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Posted 15 December 2006 - 12:44 PM
Posted 15 December 2006 - 08:48 PM
Posted 16 December 2006 - 08:37 AM
Hello JTullFan, Glad you found the forum. ( Hope you don't mind my puns)
It seems you've got a "Cross-eyed Mary" there and she'll go jumping in again if you don't send her on the "Slipstream."
I'm "Thick as a Brick" as to what you ran so I'm recommending you try these:
Download and scan with AVG Anti-Spyware 7.5 Free in "SAFE MODE". How to start Windows in Safe Mode
Print out the AVG Install and Scan Instructions. HERE
Be sure to check for the any updates to all these programs after you install them.
Download and run SUPERAntiSypware, free version Home User
Also run the online scan here and quarantine the results.
TrendMicro online Scan
Post back with results or questions as we still have a "Minstral in the Gallery" (HJT) team to use if needed.
LOL, Love those puns....
I did a system scan in safe mode using Norton AV 2006, and it did not pick up the virus. I downloaded a program called NoAdware and run a "free" scan (not in safe mode). This program identified the W32.Dbit, and I found it in my registry under HKEY_LOCAL_MACHINE\SYSTEM\CURR. However, I am not sure if this is a "bogus" scan by the software to make you buy it to fix the problem. But I did locate the W32 in my registry after a manual search. I wondered if I just deleted it from the registry that would fix the problem? I also ran scans using Spybot and Adaware, and AVG (not in safe mode), but none of those picked up the virus! I contacted Norton and they said they would fix it remotely for a fee.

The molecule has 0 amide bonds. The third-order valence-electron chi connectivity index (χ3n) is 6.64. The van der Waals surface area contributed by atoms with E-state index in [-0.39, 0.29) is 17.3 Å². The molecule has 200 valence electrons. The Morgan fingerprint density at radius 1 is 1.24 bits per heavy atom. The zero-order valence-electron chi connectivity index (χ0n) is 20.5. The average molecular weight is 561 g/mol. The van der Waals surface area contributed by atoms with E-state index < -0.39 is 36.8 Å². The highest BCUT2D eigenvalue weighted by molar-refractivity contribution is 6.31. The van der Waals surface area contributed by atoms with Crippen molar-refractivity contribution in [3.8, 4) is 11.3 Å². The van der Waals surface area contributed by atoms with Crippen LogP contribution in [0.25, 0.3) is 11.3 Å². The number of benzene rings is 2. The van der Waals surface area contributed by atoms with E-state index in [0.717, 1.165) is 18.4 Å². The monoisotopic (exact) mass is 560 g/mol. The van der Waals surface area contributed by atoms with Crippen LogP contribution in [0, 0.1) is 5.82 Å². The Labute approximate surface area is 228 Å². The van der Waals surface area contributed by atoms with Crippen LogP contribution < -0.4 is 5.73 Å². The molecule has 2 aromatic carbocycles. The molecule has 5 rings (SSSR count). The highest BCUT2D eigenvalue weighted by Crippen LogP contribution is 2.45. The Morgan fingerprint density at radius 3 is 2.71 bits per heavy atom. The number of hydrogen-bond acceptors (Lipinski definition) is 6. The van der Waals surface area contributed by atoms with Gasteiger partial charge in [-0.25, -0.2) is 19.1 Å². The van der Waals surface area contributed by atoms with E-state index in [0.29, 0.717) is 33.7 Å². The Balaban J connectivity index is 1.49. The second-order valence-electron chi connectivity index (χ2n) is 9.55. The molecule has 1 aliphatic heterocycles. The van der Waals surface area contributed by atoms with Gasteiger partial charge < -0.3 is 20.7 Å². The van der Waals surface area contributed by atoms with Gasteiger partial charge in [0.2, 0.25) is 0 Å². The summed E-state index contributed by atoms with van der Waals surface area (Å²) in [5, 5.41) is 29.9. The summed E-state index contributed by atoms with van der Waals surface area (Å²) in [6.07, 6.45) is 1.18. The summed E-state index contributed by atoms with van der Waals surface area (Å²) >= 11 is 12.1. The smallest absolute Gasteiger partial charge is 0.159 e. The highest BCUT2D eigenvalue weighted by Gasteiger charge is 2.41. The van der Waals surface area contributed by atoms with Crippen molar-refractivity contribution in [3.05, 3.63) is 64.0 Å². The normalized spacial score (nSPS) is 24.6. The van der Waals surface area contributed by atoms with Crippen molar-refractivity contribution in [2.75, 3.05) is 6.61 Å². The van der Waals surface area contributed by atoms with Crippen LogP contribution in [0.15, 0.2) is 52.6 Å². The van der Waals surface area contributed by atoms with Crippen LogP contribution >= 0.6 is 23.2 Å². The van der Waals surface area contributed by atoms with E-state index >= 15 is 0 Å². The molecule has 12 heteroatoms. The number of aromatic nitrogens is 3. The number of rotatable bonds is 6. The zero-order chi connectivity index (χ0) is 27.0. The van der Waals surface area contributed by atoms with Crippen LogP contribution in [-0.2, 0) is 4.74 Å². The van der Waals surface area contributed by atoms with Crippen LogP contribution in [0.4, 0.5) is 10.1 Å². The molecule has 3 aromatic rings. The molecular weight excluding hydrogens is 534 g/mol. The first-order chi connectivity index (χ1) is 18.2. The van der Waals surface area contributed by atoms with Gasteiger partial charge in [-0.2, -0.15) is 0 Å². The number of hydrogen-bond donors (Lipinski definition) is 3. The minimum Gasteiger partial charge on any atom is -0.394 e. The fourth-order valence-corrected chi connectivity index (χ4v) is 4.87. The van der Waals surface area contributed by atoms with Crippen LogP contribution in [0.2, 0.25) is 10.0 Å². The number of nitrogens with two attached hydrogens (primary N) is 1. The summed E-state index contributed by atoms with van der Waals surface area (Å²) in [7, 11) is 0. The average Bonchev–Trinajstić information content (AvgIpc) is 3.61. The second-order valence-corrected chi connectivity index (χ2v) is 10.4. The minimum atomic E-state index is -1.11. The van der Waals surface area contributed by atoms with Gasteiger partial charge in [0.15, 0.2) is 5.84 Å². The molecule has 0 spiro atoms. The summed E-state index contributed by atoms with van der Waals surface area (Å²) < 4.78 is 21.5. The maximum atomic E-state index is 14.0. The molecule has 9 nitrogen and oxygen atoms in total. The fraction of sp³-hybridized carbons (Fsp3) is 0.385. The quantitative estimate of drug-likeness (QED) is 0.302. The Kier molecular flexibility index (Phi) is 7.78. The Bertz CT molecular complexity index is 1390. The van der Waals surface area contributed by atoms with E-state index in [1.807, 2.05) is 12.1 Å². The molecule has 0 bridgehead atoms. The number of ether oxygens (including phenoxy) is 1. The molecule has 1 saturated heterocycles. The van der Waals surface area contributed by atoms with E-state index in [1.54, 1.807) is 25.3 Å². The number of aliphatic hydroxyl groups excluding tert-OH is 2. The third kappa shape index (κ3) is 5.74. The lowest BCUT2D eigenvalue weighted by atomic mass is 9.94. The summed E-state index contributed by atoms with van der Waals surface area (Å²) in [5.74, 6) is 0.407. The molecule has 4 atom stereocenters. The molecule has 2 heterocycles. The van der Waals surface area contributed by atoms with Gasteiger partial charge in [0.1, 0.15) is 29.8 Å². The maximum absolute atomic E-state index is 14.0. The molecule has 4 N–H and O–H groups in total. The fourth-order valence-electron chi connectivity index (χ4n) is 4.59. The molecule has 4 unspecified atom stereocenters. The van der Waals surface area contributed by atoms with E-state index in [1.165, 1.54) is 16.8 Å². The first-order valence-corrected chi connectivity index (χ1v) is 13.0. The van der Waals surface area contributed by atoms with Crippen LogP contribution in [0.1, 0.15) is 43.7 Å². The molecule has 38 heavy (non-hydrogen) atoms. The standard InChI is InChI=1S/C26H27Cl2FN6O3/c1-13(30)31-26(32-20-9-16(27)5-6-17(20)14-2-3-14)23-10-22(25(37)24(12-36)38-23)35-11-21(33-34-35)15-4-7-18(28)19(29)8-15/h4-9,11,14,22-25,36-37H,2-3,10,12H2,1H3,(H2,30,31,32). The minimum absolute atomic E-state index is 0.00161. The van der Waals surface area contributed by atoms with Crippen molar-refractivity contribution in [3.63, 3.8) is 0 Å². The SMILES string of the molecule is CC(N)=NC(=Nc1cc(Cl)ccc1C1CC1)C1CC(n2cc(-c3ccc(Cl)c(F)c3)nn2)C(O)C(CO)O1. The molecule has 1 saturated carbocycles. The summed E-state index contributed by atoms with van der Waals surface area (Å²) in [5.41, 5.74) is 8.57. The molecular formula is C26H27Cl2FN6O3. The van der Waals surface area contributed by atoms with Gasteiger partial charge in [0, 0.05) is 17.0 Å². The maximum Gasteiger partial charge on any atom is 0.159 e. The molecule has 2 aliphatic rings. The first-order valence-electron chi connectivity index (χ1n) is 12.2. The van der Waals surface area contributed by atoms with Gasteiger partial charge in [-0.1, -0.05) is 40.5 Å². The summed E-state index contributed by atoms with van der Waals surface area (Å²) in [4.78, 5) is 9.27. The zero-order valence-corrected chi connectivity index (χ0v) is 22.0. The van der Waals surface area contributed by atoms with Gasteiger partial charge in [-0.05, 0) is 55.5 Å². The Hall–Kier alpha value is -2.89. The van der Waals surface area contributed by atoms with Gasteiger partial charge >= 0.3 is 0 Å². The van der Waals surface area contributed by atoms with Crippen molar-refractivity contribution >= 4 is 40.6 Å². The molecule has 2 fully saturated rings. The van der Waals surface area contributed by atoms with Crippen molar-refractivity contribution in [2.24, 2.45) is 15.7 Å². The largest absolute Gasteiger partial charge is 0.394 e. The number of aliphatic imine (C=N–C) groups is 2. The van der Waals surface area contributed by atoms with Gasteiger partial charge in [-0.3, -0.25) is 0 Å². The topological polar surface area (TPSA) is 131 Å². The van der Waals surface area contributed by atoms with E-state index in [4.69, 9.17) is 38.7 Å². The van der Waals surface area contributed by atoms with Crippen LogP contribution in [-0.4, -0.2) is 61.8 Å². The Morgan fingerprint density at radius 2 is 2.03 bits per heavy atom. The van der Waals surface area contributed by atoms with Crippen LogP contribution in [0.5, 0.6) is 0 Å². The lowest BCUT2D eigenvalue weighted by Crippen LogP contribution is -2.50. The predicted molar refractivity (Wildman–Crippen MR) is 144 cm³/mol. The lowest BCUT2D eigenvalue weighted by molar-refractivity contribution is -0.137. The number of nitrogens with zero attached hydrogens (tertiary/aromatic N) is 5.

Posted 16 December 2006 - 09:13 AM
Posted 16 December 2006 - 10:59 AM
Here you can find the way to remove it.
W32/Dbit-B is a backdoor Trojan that attempts to infect .exe files and allows unauthorized remote access to the infected computer.
IMPORTANT NOTE: Keyloggers and backdoor Trojans are very dangerous. When infected by either of them you should disconnect the computer from the Internet until your system is cleaned. If your computer was used for online banking or has credit card information on it, all passwords should be changed immediately. You should consider them to be compromised They should be changed by using a different computer and not the infected one. Banking and credit card institutions should be notified of the possible security breech. Because your computer was compromised please read How to report ID theft, fraud, drive-by installs, hijacking and malware.
Follow Symantec's manual removal instructions found here. This involves making changes in the registry. Always back up your registry before making any changes. If you are not familiar with working in the registry, then you should NOT attempt to make any changes on your own. Improper changes to the registry could adversely affect your computer and render it inoperable.
Thanks for the info.
Posted 16 December 2006 - 11:39 AM
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